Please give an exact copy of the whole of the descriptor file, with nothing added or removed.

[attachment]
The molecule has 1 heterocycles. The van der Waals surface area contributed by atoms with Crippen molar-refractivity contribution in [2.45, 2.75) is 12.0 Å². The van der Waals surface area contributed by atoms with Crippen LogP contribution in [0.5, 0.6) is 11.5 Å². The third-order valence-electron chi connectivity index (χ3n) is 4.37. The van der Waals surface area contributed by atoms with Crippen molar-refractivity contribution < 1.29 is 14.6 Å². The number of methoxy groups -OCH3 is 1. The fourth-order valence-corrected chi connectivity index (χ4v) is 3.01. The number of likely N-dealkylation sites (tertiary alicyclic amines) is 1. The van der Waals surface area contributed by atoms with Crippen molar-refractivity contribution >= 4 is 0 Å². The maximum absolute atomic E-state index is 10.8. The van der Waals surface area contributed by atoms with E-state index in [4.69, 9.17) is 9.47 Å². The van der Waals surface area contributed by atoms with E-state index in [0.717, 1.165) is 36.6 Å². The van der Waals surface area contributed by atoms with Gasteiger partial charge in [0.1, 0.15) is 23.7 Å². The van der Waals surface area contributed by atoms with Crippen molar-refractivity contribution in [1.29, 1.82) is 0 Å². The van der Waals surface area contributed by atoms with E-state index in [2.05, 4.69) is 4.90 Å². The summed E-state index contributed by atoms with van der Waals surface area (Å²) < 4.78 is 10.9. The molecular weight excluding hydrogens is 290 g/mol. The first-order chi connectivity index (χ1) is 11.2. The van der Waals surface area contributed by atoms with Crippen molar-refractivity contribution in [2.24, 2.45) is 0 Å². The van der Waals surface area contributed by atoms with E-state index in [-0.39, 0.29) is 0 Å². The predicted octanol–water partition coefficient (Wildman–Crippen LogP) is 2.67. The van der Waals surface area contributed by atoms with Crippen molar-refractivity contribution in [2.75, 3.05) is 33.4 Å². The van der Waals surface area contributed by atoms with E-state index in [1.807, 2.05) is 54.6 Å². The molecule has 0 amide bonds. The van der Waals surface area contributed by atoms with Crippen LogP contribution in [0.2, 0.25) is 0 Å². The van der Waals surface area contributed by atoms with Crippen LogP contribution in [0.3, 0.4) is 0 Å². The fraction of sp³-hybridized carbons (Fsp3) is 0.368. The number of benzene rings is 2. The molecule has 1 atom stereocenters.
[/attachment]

The molecule has 1 heterocycles. The van der Waals surface area contributed by atoms with Crippen molar-refractivity contribution in [2.45, 2.75) is 12.0 Å². The van der Waals surface area contributed by atoms with Crippen LogP contribution in [0.5, 0.6) is 11.5 Å². The third-order valence-electron chi connectivity index (χ3n) is 4.37. The van der Waals surface area contributed by atoms with Crippen molar-refractivity contribution < 1.29 is 14.6 Å². The number of methoxy groups -OCH3 is 1. The fourth-order valence-corrected chi connectivity index (χ4v) is 3.01. The number of likely N-dealkylation sites (tertiary alicyclic amines) is 1. The van der Waals surface area contributed by atoms with Crippen molar-refractivity contribution >= 4 is 0 Å². The maximum absolute atomic E-state index is 10.8. The van der Waals surface area contributed by atoms with E-state index in [4.69, 9.17) is 9.47 Å². The van der Waals surface area contributed by atoms with E-state index in [0.717, 1.165) is 36.6 Å². The van der Waals surface area contributed by atoms with Gasteiger partial charge in [0.1, 0.15) is 23.7 Å². The van der Waals surface area contributed by atoms with Crippen molar-refractivity contribution in [1.29, 1.82) is 0 Å². The van der Waals surface area contributed by atoms with E-state index in [2.05, 4.69) is 4.90 Å². The summed E-state index contributed by atoms with van der Waals surface area (Å²) < 4.78 is 10.9. The molecular weight excluding hydrogens is 290 g/mol. The first-order chi connectivity index (χ1) is 11.2. The van der Waals surface area contributed by atoms with Crippen molar-refractivity contribution in [2.24, 2.45) is 0 Å². The van der Waals surface area contributed by atoms with E-state index in [-0.39, 0.29) is 0 Å². The predicted octanol–water partition coefficient (Wildman–Crippen LogP) is 2.67. The van der Waals surface area contributed by atoms with Crippen molar-refractivity contribution in [2.75, 3.05) is 33.4 Å². The van der Waals surface area contributed by atoms with E-state index in [1.807, 2.05) is 54.6 Å². The molecule has 0 amide bonds. The van der Waals surface area contributed by atoms with Crippen LogP contribution in [0.2, 0.25) is 0 Å². The van der Waals surface area contributed by atoms with Crippen LogP contribution in [0.3, 0.4) is 0 Å². The fraction of sp³-hybridized carbons (Fsp3) is 0.368. The number of benzene rings is 2. The molecule has 1 atom stereocenters.